Singers salvage Tyler Perry's I Can Do Bad All By Myself
Starring Tyler Perry and Brian White. Rated PG.
Nobody could ever accuse Tyler Perry of not knowing how to multitask. The prolific writer, director, and cross-dressing performer is probably best known for his crusty portrayal of Madea, a trash-talking grandma (“I been to jail! I will shank you!”) who favours flannel nightgowns big enough to fit the average NFL linebacker. In past movies, Perry typically showcased Madea to combine mildly lowbrow comedy with the underlying social conscience of an old-school Baptist. In I Can Do Bad All By Myself, he cranks up the moralizing while relegating his trademark character to a supporting role.
Watch the trailer for I Can Do Bad All By Myself.
Based on Perry’s original stage play, the story focuses on a hard-drinking nightclub singer named April (Taraji P. Henson). April’s bedroom serves as a convenient escape for her lowlife boyfriend, Randy (Brian White), a married man with a nasty temper. As if things weren’t bad enough, April suddenly finds herself saddled with three orphaned relatives she barely knows: Jennifer (Hope Olaide Wilson), a sullen sixteen-year-old who’d rather be on her own; Manny (Kwesi Boakye) a diabetic; and Byron (Frederick Siglar), an overweight kid who doesn’t talk.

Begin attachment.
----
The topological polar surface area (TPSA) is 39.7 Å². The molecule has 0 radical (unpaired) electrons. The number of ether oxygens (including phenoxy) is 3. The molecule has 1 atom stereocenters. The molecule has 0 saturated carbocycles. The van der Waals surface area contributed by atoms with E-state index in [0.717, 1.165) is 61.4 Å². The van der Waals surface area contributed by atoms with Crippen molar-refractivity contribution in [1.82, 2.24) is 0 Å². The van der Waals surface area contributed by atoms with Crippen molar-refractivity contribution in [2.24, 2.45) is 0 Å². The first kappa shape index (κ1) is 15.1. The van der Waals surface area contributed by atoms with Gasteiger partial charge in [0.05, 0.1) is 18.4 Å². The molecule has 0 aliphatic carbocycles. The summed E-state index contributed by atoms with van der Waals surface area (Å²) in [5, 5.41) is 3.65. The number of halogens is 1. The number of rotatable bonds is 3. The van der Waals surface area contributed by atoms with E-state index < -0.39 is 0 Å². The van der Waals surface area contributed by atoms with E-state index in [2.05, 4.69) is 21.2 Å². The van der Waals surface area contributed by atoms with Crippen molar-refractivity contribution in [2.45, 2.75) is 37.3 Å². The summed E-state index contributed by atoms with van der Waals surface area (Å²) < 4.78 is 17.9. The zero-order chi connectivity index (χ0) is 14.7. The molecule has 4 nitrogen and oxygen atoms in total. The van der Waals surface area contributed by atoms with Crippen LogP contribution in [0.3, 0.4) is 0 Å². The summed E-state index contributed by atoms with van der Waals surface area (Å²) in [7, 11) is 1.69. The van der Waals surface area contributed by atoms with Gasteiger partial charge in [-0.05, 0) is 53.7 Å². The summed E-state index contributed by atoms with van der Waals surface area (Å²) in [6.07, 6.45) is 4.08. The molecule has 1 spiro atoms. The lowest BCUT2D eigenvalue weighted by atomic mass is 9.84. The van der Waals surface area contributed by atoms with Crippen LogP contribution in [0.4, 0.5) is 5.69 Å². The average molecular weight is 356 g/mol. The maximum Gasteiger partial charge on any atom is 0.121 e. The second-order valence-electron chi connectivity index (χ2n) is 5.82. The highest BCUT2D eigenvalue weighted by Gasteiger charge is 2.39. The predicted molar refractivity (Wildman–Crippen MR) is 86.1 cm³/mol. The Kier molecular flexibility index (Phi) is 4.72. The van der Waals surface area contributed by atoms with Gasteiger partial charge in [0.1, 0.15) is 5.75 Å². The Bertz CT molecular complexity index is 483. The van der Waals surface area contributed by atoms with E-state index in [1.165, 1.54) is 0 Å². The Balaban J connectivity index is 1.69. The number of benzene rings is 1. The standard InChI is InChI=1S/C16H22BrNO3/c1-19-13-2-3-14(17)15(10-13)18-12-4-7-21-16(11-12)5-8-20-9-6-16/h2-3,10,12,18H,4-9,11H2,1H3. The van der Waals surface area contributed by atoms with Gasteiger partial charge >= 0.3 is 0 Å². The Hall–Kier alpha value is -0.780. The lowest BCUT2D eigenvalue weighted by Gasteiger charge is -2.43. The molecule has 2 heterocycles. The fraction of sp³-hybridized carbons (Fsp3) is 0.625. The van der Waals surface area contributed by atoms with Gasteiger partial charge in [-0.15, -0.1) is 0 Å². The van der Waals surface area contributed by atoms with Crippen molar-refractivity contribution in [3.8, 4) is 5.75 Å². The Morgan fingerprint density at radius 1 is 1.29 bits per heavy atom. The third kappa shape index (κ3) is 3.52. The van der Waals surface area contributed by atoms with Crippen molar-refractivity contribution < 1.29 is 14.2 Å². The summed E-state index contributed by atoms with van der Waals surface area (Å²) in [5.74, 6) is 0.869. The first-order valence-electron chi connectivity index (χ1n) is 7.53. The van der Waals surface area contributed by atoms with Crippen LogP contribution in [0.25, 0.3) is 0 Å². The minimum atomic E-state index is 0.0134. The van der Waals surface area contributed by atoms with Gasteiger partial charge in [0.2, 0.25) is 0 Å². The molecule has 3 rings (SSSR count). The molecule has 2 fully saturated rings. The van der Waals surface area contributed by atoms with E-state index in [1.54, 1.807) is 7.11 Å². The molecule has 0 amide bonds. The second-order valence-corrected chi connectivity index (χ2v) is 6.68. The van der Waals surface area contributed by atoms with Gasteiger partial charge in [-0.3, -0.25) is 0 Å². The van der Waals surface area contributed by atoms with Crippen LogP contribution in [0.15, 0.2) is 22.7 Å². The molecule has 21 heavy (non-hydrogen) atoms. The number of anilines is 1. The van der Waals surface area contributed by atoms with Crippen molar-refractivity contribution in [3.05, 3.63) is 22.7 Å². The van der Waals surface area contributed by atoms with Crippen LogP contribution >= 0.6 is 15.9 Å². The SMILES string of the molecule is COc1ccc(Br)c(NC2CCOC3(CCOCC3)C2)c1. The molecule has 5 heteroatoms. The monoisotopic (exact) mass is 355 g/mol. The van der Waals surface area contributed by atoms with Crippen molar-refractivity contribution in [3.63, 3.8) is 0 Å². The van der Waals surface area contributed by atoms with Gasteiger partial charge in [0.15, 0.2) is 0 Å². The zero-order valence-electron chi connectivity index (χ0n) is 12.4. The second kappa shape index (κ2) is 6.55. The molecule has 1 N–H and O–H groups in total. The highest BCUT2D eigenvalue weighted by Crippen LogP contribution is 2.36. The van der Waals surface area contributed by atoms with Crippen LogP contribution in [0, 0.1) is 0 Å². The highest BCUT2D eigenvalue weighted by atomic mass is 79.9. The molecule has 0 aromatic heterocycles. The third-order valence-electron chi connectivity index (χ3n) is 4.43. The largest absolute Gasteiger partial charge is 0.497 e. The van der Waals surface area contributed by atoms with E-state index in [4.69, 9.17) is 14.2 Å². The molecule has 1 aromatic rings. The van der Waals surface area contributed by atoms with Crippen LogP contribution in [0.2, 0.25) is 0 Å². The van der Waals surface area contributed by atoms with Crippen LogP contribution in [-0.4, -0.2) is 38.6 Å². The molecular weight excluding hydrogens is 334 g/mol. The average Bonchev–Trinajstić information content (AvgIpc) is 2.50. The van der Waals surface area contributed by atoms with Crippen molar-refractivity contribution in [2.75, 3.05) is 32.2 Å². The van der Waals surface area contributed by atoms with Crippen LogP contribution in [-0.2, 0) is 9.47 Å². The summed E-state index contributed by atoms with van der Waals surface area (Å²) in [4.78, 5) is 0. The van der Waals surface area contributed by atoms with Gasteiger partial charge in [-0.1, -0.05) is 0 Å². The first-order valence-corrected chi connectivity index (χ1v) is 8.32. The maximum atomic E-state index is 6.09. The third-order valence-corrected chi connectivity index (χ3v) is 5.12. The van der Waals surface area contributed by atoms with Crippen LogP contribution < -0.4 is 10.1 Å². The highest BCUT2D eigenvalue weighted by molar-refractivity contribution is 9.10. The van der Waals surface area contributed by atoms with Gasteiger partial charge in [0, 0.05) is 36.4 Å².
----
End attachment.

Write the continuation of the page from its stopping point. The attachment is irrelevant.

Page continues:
The only bright spot in April’s life is a hunky Latino handyman named Sandino (Adam Rodriguez). When Sandino agrees to fix up April’s dilapidated house in exchange for room and board, he quickly develops a crush on his employer. What follows is totally predictable. Although the talented cast is committed to the overwrought material, the only thing that redeems Perry’s latest effort is a lively, gospel-flavoured score. As a director, his smartest choice is peppering the supporting cast with killer vocalists like Gladys Knight, Mary J. Blige, and real-life pastor Marvin Winans. Whenever the melodrama threatens to overwhelm, they simply stop the show by singing their hearts out.